Another Sellout?: Jones would love to see another one in Neyland Stadium against Arkansas State.

“We need Vol Nation,” Jones says. “We had the best football environment in the country, 102,455. Our fans were outstanding. It didn’t matter, rainbows, rain, shine, they were here, and they stayed till the end. Our student section was outstanding, the Rocky Top Rowdies now as we call them, and we’re going to need everyone.”

Trooper’s Return: Trooper Taylor, who was UT’s assistant head coach from 2004-07 under Phillip Fulmer, is the running backs coach at Arkansas State.

Taylor left UT after the 2007 for Oklahoma State for one season as co-offensive coordinator and wide receivers coach. He was assistant head coach/wide receivers coach at Auburn from 2009-12.

Local Flavor: Daryl Rollins-Davis, the 2013 Mr. Football winner as a senior at Knoxville Fulton High School, is a freshman running back for Arkansas State.

Rollins-Davis, who didn’t play against Montana State, rushed for 1,990 yards and 39 touchdowns last season and led Fulton to its second consecutive Class 4A state title and a 15-0 record. He rushed for 2,440 yards and 31 touchdowns in 2012.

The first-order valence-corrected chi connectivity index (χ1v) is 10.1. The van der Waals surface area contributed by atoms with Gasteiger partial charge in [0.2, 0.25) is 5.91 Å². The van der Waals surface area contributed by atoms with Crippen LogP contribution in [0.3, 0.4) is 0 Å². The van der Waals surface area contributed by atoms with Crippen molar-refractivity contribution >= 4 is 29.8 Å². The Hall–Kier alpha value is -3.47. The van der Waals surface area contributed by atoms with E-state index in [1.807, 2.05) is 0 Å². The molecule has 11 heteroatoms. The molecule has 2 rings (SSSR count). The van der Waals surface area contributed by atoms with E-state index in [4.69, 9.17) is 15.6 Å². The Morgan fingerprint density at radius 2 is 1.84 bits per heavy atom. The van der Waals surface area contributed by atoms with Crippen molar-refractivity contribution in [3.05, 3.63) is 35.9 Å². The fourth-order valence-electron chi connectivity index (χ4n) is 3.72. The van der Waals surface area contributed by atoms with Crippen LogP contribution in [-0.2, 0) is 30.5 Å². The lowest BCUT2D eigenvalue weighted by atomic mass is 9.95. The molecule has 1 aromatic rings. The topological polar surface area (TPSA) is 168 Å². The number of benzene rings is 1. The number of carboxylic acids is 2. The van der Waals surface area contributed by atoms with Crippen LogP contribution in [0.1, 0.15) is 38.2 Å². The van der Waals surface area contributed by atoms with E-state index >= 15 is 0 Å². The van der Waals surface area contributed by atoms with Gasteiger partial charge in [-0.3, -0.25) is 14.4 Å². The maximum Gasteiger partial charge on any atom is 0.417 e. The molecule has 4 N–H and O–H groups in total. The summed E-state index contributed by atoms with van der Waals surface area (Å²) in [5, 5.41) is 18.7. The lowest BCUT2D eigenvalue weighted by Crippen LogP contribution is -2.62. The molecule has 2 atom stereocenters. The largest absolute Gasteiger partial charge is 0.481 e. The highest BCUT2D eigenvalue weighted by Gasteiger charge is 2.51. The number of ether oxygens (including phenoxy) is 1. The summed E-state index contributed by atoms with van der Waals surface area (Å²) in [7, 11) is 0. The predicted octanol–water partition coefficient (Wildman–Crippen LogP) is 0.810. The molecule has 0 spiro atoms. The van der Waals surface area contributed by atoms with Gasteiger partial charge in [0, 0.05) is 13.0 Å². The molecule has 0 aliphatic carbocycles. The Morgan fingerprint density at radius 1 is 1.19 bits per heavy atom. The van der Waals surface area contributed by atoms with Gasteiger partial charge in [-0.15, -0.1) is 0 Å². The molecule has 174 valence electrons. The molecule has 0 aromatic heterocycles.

Other in-state players on the Arkansas State roster are fifth-year senior linebacker Darius Buckley, who played at Memphis White State High School in Memphis and began his college career at Lambuth; redshirt freshman linebacker Ben Gallagher, who played at Christian Brothers High School in Memphis; and junior defensive back TeDarius Turner, who played at Cordova High in Memphis.

Series Breakdown: This will be Tennessee’s second game against Arkansas State. In 2007, Eric Ainge threw for 334 yards and four touchdowns as the Vols beat Arkansas State, 48-27. The Vols are 10-1 against current Sun Belt Conference teams; their only loss was to North Texas, 21-14, in 1975 at Neyland Stadium.

Dave Link is a freelance journalist living in Knoxville.